Ukrainian troops and separatists battled for control of a strategic railway junction on Tuesday, with each side blaming the other for violating a weekend cease-fire meant to end 10 months of combat in eastern Ukraine.
Day's end brought competing and unconfirmed claims about ravaged Debaltseve, with pro-Russia separatists insisting they had won control of about 80% of the city, including the railway station and police precinct.
"It was a responsive measure as we finally had to intervene and go into the town to suppress the enemy artillery installations which had been firing at us all through the night," Eduard Basurin, chief political officer for the self-proclaimed Donetsk People's Republic armed forces, said in a phone interview. "We have to gain control over Debaltseve or the fighting will never stop as Kiev troops keep firing at us all the time."
A Ukrainian official denied that his nation's forces were losing ground and rejected Basurin's claim that more than 60 Ukrainian soldiers had surrendered during the fighting.
"I know of no instances of our brave soldiers surrendering to the enemy," Alexander Motuzyanyk, spokesman for the government's Anti-Terrorist Operation, said in a phone interview. "What is more, we are firmly holding our ground in Debaltseve and around and repelled all the attacks during the day."
Russian President Vladimir Putin, whom Kiev and its Western allies accuse of fomenting the eastern Ukraine unrest and backing the separatists with weapons and fighters, said during a visit to Budapest on Tuesday that Washington was already sending arms to the Ukrainian government.
Asked at a joint news conference with Hungarian Prime Minister Viktor Orban what he thought of U.S. foreign policy advisors' proposal to supply weapons to the embattled Ukrainian government, Putin responded that "according to our information, these weapons are already being delivered," the Associated Press reported from the Hungarian capital.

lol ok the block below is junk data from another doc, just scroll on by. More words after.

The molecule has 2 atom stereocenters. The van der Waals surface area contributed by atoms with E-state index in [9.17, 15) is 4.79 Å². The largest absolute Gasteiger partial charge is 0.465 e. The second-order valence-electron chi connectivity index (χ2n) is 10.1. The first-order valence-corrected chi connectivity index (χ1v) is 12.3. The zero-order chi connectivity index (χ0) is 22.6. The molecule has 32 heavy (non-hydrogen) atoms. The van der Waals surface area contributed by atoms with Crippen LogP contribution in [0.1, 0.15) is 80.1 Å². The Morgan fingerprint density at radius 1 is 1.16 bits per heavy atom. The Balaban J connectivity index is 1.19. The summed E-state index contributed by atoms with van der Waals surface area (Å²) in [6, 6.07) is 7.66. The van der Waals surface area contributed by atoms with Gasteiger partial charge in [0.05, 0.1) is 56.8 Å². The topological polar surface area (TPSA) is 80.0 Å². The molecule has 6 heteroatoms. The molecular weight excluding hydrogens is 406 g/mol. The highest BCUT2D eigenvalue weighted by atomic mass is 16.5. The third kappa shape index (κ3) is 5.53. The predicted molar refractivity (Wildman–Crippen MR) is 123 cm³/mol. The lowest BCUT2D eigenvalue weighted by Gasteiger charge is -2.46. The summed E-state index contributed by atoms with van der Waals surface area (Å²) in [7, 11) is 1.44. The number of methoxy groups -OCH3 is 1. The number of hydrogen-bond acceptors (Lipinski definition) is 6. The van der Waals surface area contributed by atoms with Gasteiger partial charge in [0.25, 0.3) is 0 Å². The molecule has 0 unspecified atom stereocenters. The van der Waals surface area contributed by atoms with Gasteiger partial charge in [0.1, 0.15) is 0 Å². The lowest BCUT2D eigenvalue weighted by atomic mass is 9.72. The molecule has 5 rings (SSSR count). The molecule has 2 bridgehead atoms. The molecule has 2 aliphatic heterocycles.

Both the Russian-backed separatists and Ukrainian forces failed Tuesday to begin pulling back heavy weapons from the front lines, a deadline set under the cease-fire reached last week. Each had said Monday that it would not begin to pull back such arms until it saw that the other side had done so.
Pro-Russia separatists reportedly used Russian Grad missile systems and Russian tanks in the fighting in Debaltseve, a strategic link between Donetsk and Luhansk, two regions largely held by separatist fighters. Most of the residents around the city had been evacuated in recent weeks.
Debaltseve police station was partially destroyed in the attack during the day, Donetsk regional police chief Vyacheslav Abroskin wrote on his Facebook page.
Much of the city was in ruins or in flames, said one participant in the fighting.
"It is a house-to-house thing now, where you shoot first and then ask questions," a Ukrainian paratrooper who goes by the code name of Fox said over the phone. He requested that he not be identified by name for security reasons.
"They are retreating now, leaving at least two bodies in the street, and when it gets darker we will make an attempt at breaking out of here and finding our battalion," he said, speaking from a ruined house where about seven soldiers, including two "300s" – Soviet era military slag for wounded -- were holding out against a separatist unit.
The soldiers were short on food and ammunition, he said, but had set aside hand grenades to use during the attempt to break out.
Since the cease-fire negotiated last week in Minsk, Belarus went into effect early Sunday, separatist forces have fired 164 times at Ukrainian positions, Andriy Lysenko, spokesman for Ukraine National Defense and Security Council, said Tuesday during a briefing in Kiev, the capital. Five Ukrainian soldiers were killed and nine wounded over the preceding 24 hours, he said.
"Pro-Russia propaganda specialists are maintaining that we have already surrendered and that we are begging for a corridor" through which to retreat, he said. "In reality the situation looks different, as our adversary is losing more and more troops and hardware under the continuing fire of our artillery."
Ukraine President Petro Poroshenko discussed the volatile situation in the east with German Chancellor Angela Merkel and U.S. Secretary of State John F. Kerry, according to the official Ukrainian presidential website.
In his conversation with Merkel, the Ukraine leader called the separatist offensive on Debaltseve "a cynical attack on the Minsk agreements," a statement on the website read.
"The world must stop the aggressor today," Poroshenko was quoted as saying. "I appeal to constant members of the U.N. Security Council to prevent the further violation of the U.N. basic principles and norms and the unleashing of full-scale combat actions in the very center of Europe."
U.S. Ambassador to Ukraine Geoffrey Pyatt blamed the separatists and Russia for violating the cease-fire.
"It is quite obvious that responsibility for nonobservance of cease-fire around Debaltseve lies with the separatists plus Russian armed units," he wrote in Russian on his Twitter account on Tuesday.